The Trust Factor
Did you ever buy anything from someone you didn't trust? In all likelihood, probably not.
Trust is an important issue when it comes to selling. It doesn't matter what you sell or to whom. It makes no difference if you sell business-to-consumer, B2B, or in a retail setting. Trust is the foundation of virtually every sale.
Yet, it never ceases to amaze me how many sales people will stretch the truth, mislead the customer, misrepresent their company, product, or service, or even deliberately lie in order to capture a sale. While this will certainly work once or twice, most people will seldom fall for this approach again. In the long run, you might win the battle but you will lose the war. So how can you earn a person's trust? Here are three core concepts that will help you accomplish this.
Do WHAT you say you will do, WHEN you say you will do it. Many sales people forget this basic fundamental. If you make a promise to a client, keep it. If you say you will do something, make sure you follow through. This more than anything else will demonstrate that you are trustworthy and someone they can count on. And in business, that goes a long way.
Be on time for your appointments. Regardless of how long you have worked with a particular customer, make sure you show up on time for your meeting. If, for some unforeseen reason you are going to be late, call. Your clients are busy-show them that you respect their time.
Be yourself. How you behave and interact with your clients and customers should not be "an act." These may sound like pretty simple concepts. However, I can guarantee that many of your competitors are NOT executing them on a regular basis. That means you can gain a competitive edge just by following these three concepts. But there's more to it than that.
Ultimately, everything you do influences the level of trust you develop with your customers and prospects. Let's look at a few more examples:
How you treat clients' employees, including receptionists and mail-room staff. Many sales people are rude and treat non-management employees with disdain because they are not involved in the decision- making process. However, behaviour like this seldom goes unnoticed. Regardless of whom you interact with, you should treat them with respect and dignity.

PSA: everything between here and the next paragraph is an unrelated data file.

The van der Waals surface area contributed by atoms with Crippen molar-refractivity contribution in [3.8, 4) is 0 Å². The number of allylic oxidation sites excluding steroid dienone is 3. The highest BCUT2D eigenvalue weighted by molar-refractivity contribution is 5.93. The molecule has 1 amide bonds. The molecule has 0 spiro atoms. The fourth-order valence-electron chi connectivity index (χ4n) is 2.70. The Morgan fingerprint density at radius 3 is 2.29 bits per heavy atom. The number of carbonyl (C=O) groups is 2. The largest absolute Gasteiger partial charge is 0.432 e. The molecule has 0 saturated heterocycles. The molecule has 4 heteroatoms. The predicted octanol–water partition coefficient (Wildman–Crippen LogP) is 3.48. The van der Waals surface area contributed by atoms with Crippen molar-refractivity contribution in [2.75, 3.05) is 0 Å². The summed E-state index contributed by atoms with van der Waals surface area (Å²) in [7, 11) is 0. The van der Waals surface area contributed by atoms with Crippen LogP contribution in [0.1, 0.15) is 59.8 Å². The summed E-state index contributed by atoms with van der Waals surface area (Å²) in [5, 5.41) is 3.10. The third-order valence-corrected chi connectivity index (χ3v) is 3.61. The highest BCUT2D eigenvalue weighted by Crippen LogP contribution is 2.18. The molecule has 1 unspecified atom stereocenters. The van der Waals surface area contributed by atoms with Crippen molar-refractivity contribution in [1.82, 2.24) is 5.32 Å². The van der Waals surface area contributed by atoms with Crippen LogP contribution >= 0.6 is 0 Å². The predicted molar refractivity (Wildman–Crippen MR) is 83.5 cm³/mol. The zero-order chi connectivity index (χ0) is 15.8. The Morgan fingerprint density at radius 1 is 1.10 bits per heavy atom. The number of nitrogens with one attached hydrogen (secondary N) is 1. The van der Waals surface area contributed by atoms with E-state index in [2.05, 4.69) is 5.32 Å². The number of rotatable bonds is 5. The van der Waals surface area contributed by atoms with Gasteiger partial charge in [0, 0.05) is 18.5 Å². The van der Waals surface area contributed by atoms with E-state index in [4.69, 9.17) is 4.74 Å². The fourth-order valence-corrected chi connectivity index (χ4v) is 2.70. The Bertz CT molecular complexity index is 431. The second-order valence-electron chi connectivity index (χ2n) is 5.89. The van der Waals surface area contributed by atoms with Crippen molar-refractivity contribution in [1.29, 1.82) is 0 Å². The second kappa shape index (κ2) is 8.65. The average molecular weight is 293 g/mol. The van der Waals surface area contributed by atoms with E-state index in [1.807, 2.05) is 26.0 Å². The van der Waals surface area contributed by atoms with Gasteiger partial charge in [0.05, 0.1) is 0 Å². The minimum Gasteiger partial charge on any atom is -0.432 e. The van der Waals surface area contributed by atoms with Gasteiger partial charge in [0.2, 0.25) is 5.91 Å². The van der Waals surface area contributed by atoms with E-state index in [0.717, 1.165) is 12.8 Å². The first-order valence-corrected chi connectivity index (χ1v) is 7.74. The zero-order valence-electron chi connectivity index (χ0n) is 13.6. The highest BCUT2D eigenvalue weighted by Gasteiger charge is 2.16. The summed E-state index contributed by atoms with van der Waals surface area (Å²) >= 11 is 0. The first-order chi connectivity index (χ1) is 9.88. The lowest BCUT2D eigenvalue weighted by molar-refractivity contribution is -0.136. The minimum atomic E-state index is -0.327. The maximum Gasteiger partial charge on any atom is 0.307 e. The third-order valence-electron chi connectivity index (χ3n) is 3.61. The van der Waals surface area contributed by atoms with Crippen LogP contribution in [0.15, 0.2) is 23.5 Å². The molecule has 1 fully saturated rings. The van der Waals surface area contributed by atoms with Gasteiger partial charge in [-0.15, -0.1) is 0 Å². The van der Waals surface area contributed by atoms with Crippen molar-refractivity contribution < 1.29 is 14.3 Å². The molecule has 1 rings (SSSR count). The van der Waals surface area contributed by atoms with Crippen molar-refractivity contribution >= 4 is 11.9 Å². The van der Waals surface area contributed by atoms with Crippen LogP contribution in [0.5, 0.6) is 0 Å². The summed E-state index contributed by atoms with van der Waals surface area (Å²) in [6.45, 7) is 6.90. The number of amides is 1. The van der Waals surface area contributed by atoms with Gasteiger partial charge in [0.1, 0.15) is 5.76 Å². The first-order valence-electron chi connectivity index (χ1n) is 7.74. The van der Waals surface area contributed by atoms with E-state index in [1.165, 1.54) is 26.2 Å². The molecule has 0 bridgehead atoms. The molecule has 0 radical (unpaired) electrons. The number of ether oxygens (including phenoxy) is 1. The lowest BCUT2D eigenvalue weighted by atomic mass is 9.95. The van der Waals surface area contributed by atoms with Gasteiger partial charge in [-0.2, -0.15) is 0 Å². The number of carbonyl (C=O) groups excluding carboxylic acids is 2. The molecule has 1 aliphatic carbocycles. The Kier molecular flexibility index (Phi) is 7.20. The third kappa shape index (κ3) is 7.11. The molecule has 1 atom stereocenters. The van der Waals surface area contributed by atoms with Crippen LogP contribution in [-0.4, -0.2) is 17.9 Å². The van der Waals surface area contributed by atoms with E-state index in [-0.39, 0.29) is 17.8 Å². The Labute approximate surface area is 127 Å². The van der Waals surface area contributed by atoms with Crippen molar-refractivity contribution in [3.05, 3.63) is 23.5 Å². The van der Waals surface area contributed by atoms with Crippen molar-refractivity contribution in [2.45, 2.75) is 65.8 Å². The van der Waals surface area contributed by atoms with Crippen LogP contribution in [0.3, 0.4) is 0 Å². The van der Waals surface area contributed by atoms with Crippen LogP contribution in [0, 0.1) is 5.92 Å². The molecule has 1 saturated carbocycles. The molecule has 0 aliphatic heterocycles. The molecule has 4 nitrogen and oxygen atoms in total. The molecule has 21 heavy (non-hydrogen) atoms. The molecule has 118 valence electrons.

The speed with which you respond to clients and prospects. If you delay in answering a prospect's request or question you lose the opportunity to gain their trust. I have experienced this in my own business countless times when I have contacted a company for information and they have been slow in responding. In my mind, if you don't respond quickly BEFORE I am a customer, what will happen once you get my business?
Making outlandish claims about your product or service. Even when they know better, many sales people exaggerate the capabilities of their products. In most cases, their intent is completely harmless. However, if your product or service fails to meet your customer's expectations, anything you tell them in the future will be questioned and they may perceive you as someone who will say anything to capture a sale.
Pushing unwanted services. While I'm a believer of capitalizing on every sales opportunity, I believe that it is unethical to try and sell a person something that he or she doesn't need or want. This approach shows your customer that you are concerned only with getting as many sales as possible. While you may end up selling more, in the long run you may harm your reputation.
Listening carefully to your customer. Everyone wants to be heard and one of the easiest ways to earn your customer's trust is to demonstrate that you listened to them. You can do this through the use of verbal prompters, good eye contact, body language such as nodding, and summarizing what they tell you.
Trust is as important now as it was two or three decades ago. In fact, it may be even more critical given today's highly-competitive business world. I recall a sales coach once saying, "The only thing you have is your reputation." It doesn't matter what you sell or to whom, if you tarnish your reputation, you will not be as successful as you could be. I also remember hearing someone else say, "If you always tell the truth, you never have to remember what you said."
Lastly, it's not always what you say. Actions speak louder than words and people will often judge your trust worthiness by what you do and how you do it. What are you doing to create a high level of trust with your customers and prospects?
© 2007 Kelley Robertson, All rights reserved.
Kelley Robertson, author of The Secrets of Power Selling helps sales professionals pinpoint how to improve their results. Receive a FREE copy of "100 Ways to Increase Your Sales" by subscribing to his free newsletter available at www.kelleyrobertson.com. Kelley conducts workshops and speaks regularly at sales meetings and conferences. For information on his programs contact him at 905-633-7750 or Kelley@RobertsonTrainingGroup.com.